“Impressionism is the newspaper of the soul”. It’s doubtful that Matisse had in mind an arrangement of paper clippings and archival photos that endeavor to give spiritual depth to an otherwise icy cataloging of dystopian strife in 19th century Wisconsin. Nonetheless this quote seems almost the ideal sentiment from which to begin talking about James Marsh’s 1999 film “Wisconsin Death Trip”. This is because unlike the Static X album of the same name, this 76 minute documentary traffics in the equivocal, and speaks with light, shadow and subtlety.
The film is an adaptation of Michael Lesy’s 1974 book,” Wisconsin Death Trip”. It begins with a modest accounting of the facts surrounding the Northwestern Wisconsin settlement of Black Water Falls, including a testimonial as to why it may have been the chosen spot in all the Americas for homesteading families in search of the good life. The events that are highlighted all took place between 1890 and 1900 but are presented in such a way that they could be misconstrued as having taken place within a single calendar year. Soon after the quaint but somber opening we are informed by the narrator and the town’s newspaper editor Frank Cooper (voiced by Ian Holm of “Alien” fame) that things took a turn for the morbid after a rash of misfortunes befell the population.
The community had enjoyed a vibrant social life with religion at the center and great natural beauty in surplus, but the loss of industry created immense hardship and strange, desperate acts flourished thereafter. Abandoned babies, starvation and suicide spread across the communities of English, German and Norwegian settlers. As with any community the youth are always the most accessible barometer to read the health of the population. The kids of Black Water Falls were ravaged by the downturn. A diphtheria epidemic devastated the very young and despair gave rise to acts of violence and public intoxication among adolescents. About this time the film brings us back to the present to show the fresh faces of the modern day youth of Black Water Falls. It is a structure that is repeated at opportune times during the picture and it really gives scope to the story being told. There are also constructions of seasonal progression and chronological age; as well as several loose story threads that run through the film. That said there is no strict, binding narrative to follow, a fact which may frustrate some viewers.
“Wisconsin Death Trip” is a deliberate film. If you read that as ‘slow’ then it may not be the ideal film for you. If on the other hand you are open to a fairly short, impressionistic landscape of dread, perseverance, penury and modest renewal, then this film is very satisfying. Lest you think it is all mood and no story, take heart. Many of the vignettes, which are told through reenactments, have a sort of aching humor to them. One standout thread is that of the serial window smasher and school teacher Mary Sweeney. Sweeney is a comely but sour-faced marm who unapologetically traverses the countryside snorting coke and lobbing rocks through windows.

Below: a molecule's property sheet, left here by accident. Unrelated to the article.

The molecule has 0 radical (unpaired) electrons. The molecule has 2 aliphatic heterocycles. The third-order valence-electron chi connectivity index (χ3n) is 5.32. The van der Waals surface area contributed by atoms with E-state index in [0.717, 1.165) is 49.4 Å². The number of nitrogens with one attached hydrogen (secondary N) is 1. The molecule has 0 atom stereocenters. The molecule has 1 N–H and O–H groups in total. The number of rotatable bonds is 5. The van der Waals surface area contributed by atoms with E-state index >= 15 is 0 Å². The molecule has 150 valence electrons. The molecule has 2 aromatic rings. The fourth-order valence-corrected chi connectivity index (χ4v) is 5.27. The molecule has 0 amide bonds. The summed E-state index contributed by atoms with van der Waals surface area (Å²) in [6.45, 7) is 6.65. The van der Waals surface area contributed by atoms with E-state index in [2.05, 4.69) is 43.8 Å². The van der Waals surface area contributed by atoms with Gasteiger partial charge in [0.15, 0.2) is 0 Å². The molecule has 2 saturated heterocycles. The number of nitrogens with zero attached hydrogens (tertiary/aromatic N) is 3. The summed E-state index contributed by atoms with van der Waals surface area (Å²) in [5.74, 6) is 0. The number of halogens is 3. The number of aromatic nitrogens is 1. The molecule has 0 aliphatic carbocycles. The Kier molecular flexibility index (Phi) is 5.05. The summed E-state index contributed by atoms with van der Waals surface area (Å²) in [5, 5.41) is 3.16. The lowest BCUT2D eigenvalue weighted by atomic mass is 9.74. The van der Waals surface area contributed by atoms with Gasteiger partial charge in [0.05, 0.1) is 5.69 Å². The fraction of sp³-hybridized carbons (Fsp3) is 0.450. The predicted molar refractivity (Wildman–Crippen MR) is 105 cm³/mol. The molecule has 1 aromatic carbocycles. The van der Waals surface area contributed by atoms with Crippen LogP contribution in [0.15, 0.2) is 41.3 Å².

The film has deeply impressive pathos as well. The casual telling of the tale of a new father who caves-in his newborn’s head in a drunken fit of pique is both haunting and unbearably tragic. The photos of children lost to diphtheria and the stories of unrequited love amongst the young convey a profound and even slightly sweet melancholy. Unbalanced compositions, baroque moments and tonal insert shots elevate the movie from simple retelling to high concept simulacrum. Using very few words the hardships and oddities are contrasted with the fragile harmony of modern life. The end result is an open meditation on the evolution of small-town life and the role of suffering in the development of community.
“Wisconsin Death Trip” has few peers in the world of documentary. It is partly fictional in its depictions, it is drawn without a conclusive bent and it was created to infuse feeling rather than inform. It has echoes of Peter Weir’s classic “Picnic at Hanging Rock” and the opening of P.T. Anderson’s “Magnolia” with a similar but more subdued feeling of John Borowski’s “H. H. Holmes” documentary. Incredible B&W photography, stellar editing and a sparse but effective soundtrack leave the viewer with not only memories of what they’ve seen but emotions and a sense mystical connectedness about the events in the film. However this film is categorized it is clear that James Marsh and crew have created a very strong impression. If Matisse was right then "Wisconsin Death Trip" is an expose' of the soul of Black Water Falls as well as the emotional tenor of those in the audience. From this reviewer's point of view that is a pretty impressive feat.